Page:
By Jeffrey Heller
JERUSALEM (Reuters) – Prime Minister Benjamin Netanyahu was quick to declare himself winner of last month’s Israeli election, but he now has until Wednesday to appease an erstwhile ally, form a government and avoid a possible rematch.
The man at the centre of the crisis in Netanyahu’s coalition-building, former Defence Minister Avigdor Lieberman, is sticking to his guns in a stalemate over military draft exemptions for Jewish seminary students.
The brinkmanship six weeks after the April 9 election poses another challenge to the decade-long reign of the right-wing leader some Israelis have hailed as “King Bibi” and deepens political uncertainty in a country riven with division.
Barring a breakthrough, Israel could hold a new election, with parliament already making initial moves towards a fresh poll and legislators proposing September for the national vote.
Without the support of Lieberman’s far-right Yisrael Beitenu party, which has five seats in the 120-member Knesset, Netanyahu cannot put together a majority government led by his Likud party. Under a deadline mandated by law, he has until 2100 GMT on Wednesday to announce a new administration.
Political commentators were hedging their bets.
“Netanyahu is a wounded animal. The man is fighting for his life, and we shouldn’t make light of his abilities,” columnist Yossi Verter wrote in the left-wing Haaretz daily on Tuesday.
Rivals had already smelled blood in the water when Israel’s attorney general said in February he intends to charge Netanyahu in three graft cases. Netanyahu has denied any wrongdoing, saying he is the victim of a political witch-hunt.
But in the closely contested April election, Netanyahu – dubbed “crime minister” by his opponents – appeared on course for a fifth term as head of a right-wing bloc.
All it would take, according to conventional wisdom, was the usual wheeling and dealing on cabinet posts and allied factions’ pet projects.
Few imagined Netanyahu would not put a coalition together, even after he asked for and received a two-week extension to an original 28-day deadline.
Suddenly, Lieberman became a wild card and the clock was ticking, with Netanyahu facing a scenario in which President Reuven Rivlin could pick another legislator to try to form a government if he failed.
“A lot can be done in 48 hours,” Netanyahu said on Monday after parliament gave initial approval to a motion to dissolve itself.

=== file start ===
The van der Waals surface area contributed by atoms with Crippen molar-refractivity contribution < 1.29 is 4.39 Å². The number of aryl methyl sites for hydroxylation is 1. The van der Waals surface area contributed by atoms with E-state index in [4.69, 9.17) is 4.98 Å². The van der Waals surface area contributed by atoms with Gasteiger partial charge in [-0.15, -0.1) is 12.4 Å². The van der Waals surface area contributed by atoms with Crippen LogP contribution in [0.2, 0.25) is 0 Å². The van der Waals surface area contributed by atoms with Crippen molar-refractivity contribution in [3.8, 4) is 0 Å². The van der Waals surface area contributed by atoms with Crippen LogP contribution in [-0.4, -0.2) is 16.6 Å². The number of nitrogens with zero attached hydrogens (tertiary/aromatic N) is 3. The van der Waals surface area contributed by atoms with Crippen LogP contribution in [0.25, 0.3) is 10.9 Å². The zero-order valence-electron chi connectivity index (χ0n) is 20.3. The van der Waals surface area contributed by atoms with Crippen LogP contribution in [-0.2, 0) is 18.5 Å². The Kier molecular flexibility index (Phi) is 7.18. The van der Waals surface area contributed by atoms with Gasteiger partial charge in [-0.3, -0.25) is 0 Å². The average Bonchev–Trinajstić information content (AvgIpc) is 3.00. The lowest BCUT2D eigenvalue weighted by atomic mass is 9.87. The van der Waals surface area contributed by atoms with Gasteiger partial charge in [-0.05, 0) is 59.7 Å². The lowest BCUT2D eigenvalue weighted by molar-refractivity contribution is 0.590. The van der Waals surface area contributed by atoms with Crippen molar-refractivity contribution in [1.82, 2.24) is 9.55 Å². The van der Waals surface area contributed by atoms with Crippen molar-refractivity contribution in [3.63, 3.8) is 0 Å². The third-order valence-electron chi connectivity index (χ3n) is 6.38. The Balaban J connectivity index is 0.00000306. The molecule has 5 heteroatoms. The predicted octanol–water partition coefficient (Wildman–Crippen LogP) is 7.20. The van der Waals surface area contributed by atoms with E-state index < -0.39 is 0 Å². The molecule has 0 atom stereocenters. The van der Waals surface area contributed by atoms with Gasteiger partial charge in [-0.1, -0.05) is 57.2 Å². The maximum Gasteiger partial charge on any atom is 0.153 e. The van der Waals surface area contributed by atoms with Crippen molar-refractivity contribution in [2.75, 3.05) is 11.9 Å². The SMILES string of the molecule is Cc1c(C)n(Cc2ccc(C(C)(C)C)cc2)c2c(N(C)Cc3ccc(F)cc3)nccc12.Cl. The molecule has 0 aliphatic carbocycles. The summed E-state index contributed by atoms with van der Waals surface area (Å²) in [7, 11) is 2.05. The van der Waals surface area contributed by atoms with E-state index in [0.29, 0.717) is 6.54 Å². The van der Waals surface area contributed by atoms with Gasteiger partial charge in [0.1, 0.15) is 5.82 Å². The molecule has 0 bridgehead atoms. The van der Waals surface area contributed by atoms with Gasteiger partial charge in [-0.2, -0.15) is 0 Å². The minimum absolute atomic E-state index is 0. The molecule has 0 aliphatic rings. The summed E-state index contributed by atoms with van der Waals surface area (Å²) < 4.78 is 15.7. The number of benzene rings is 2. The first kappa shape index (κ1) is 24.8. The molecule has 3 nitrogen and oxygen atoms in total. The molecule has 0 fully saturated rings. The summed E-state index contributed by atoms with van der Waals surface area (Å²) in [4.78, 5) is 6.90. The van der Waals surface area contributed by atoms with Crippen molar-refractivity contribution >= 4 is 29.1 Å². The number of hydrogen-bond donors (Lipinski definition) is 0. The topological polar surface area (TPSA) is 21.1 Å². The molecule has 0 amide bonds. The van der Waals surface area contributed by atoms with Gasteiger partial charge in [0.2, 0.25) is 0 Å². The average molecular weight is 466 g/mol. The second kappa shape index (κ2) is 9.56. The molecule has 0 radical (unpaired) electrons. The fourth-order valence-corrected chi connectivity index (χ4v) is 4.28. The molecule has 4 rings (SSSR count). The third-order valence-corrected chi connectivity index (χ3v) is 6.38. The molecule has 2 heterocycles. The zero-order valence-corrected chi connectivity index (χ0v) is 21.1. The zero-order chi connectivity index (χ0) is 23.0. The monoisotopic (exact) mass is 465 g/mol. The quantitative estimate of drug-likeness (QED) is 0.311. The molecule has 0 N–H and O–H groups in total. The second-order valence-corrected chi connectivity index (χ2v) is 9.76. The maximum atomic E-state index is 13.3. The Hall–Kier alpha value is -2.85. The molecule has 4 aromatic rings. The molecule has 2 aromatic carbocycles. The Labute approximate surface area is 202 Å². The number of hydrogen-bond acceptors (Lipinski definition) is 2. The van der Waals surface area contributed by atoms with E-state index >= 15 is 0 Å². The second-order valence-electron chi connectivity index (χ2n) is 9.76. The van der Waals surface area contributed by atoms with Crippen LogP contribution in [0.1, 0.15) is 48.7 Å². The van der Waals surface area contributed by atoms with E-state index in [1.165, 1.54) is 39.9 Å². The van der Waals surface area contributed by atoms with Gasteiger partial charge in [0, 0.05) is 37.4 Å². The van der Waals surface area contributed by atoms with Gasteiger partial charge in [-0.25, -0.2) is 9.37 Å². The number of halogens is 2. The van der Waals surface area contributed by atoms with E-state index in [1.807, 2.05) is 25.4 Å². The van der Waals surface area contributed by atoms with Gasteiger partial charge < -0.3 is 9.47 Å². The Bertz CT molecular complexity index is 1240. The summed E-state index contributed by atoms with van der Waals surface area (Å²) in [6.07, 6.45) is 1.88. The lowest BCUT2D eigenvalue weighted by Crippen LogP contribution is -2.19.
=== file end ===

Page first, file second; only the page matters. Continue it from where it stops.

“The voters’ wishes can be respected, a strong right-wing government can be formed,” he said.
If efforts to break the political deadlock fail, parliament would take a final vote on an election on Wednesday. A new ballot would mean Rivlin could not choose someone else to put together a governing coalition.
But political commentators said it was still unclear if Netanyahu could muster the required 61 votes to pass the motion. The ball would then be in Rivlin’s court, leaving Netanyahu, who last lost an election in 1999, on unfamiliar sidelines looking in.
Lieberman, an immigrant from the former Soviet Union, began his climb up the Israeli political ladder as a Netanyahu aide and has long insisted ultra-Orthodox Jewish seminary students share other Israeli Jews’s burden of compulsory military service.
That has put him at odds with United Torah Judaism in the coalition negotiations, a schism that has played well with Lieberman’s support base of Russian-speakers – some of them non-Jews under Orthodox criteria who came to Israel under a right of return for anyone claiming at least one Jewish grandparent.
“Yisrael Beitenu’s only motive is standing on principle and the commitments we made to the public before, during and after the election,” Lieberman said on Tuesday.
But for long-time Lieberman watchers, it’s a clear power play by a bare-knuckle politician who once worked as a nightclub bouncer and now seeks, according to Deputy Foreign Minister Tzipi Hotovely of Likud, to seize control of the “national camp”.
“According to Lieberman’s calculations, Netanyahu’s time in power is nearing its end. To preserve his own, he knows this is the moment to jump ship,” Anshel Pfeffer, who wrote a biography of Netanyahu, said in Haaretz.
“And he’s doing so carefully, choosing a matter of principle – the military draft law … as the issue on which to break with Netanyahu.”
On Twitter on Monday, U.S. President Donald Trump weighed in on the internal Israeli political dispute, expressing support for an ally he calls by his nickname.
“Hoping things will work out with Israel’s coalition formation and Bibi and I can continue to make the alliance between America and Israel stronger than ever,” Trump tweeted, using Netanyahu’s nickname. “A lot more to do!”
Both leaders have been in lockstep over policy towards the Palestinians, who have accused Trump of being partial towards Israel, and Iran. Netanyahu featured Trump in election billboards placed prominently in Israeli cities.
(This story corrects days of week in paragraphs 7,13,19,23)